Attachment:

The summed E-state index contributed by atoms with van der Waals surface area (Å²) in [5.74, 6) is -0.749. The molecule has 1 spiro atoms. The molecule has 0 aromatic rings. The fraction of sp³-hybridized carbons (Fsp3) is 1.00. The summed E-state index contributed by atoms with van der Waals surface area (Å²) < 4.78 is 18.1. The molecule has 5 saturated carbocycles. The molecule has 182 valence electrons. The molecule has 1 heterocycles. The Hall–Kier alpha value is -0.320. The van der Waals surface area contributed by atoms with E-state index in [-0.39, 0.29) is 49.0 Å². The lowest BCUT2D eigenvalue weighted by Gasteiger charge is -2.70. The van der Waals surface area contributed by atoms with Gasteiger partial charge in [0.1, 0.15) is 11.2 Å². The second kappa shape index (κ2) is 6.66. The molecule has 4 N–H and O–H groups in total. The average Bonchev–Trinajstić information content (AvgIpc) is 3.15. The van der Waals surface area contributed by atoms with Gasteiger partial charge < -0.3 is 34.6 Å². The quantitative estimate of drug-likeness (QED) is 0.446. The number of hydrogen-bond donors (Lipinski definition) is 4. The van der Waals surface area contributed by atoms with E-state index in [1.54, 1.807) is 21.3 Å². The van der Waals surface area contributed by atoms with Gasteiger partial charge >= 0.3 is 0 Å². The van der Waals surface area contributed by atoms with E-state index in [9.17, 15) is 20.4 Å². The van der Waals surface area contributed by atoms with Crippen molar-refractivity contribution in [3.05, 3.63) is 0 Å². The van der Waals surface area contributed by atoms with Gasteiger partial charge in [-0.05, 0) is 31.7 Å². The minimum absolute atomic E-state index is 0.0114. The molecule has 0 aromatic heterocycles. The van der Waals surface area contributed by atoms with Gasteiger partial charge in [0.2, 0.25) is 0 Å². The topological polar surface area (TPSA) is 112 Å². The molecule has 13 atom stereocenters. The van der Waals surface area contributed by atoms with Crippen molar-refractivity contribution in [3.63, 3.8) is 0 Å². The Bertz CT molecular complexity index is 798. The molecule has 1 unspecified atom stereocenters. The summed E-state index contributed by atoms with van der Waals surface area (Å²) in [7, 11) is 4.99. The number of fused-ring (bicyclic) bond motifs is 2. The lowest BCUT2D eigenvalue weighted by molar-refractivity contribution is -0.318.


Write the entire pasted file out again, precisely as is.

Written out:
The summed E-state index contributed by atoms with van der Waals surface area (Å²) in [5.74, 6) is -0.749. The molecule has 1 spiro atoms. The molecule has 0 aromatic rings. The fraction of sp³-hybridized carbons (Fsp3) is 1.00. The summed E-state index contributed by atoms with van der Waals surface area (Å²) < 4.78 is 18.1. The molecule has 5 saturated carbocycles. The molecule has 182 valence electrons. The molecule has 1 heterocycles. The Hall–Kier alpha value is -0.320. The van der Waals surface area contributed by atoms with E-state index in [-0.39, 0.29) is 49.0 Å². The lowest BCUT2D eigenvalue weighted by Gasteiger charge is -2.70. The van der Waals surface area contributed by atoms with Gasteiger partial charge in [0.1, 0.15) is 11.2 Å². The second kappa shape index (κ2) is 6.66. The molecule has 4 N–H and O–H groups in total. The average Bonchev–Trinajstić information content (AvgIpc) is 3.15. The van der Waals surface area contributed by atoms with Gasteiger partial charge < -0.3 is 34.6 Å². The quantitative estimate of drug-likeness (QED) is 0.446. The number of hydrogen-bond donors (Lipinski definition) is 4. The van der Waals surface area contributed by atoms with E-state index in [1.54, 1.807) is 21.3 Å². The van der Waals surface area contributed by atoms with Gasteiger partial charge >= 0.3 is 0 Å². The van der Waals surface area contributed by atoms with E-state index in [9.17, 15) is 20.4 Å². The van der Waals surface area contributed by atoms with Crippen molar-refractivity contribution in [3.05, 3.63) is 0 Å². The van der Waals surface area contributed by atoms with Gasteiger partial charge in [-0.05, 0) is 31.7 Å². The minimum absolute atomic E-state index is 0.0114. The molecule has 0 aromatic heterocycles. The van der Waals surface area contributed by atoms with Gasteiger partial charge in [0.2, 0.25) is 0 Å². The topological polar surface area (TPSA) is 112 Å². The molecule has 13 atom stereocenters. The van der Waals surface area contributed by atoms with Crippen molar-refractivity contribution in [3.63, 3.8) is 0 Å². The Bertz CT molecular complexity index is 798. The molecule has 1 unspecified atom stereocenters. The summed E-state index contributed by atoms with van der Waals surface area (Å²) in [7, 11) is 4.99. The number of fused-ring (bicyclic) bond motifs is 2. The lowest BCUT2D eigenvalue weighted by molar-refractivity contribution is -0.318.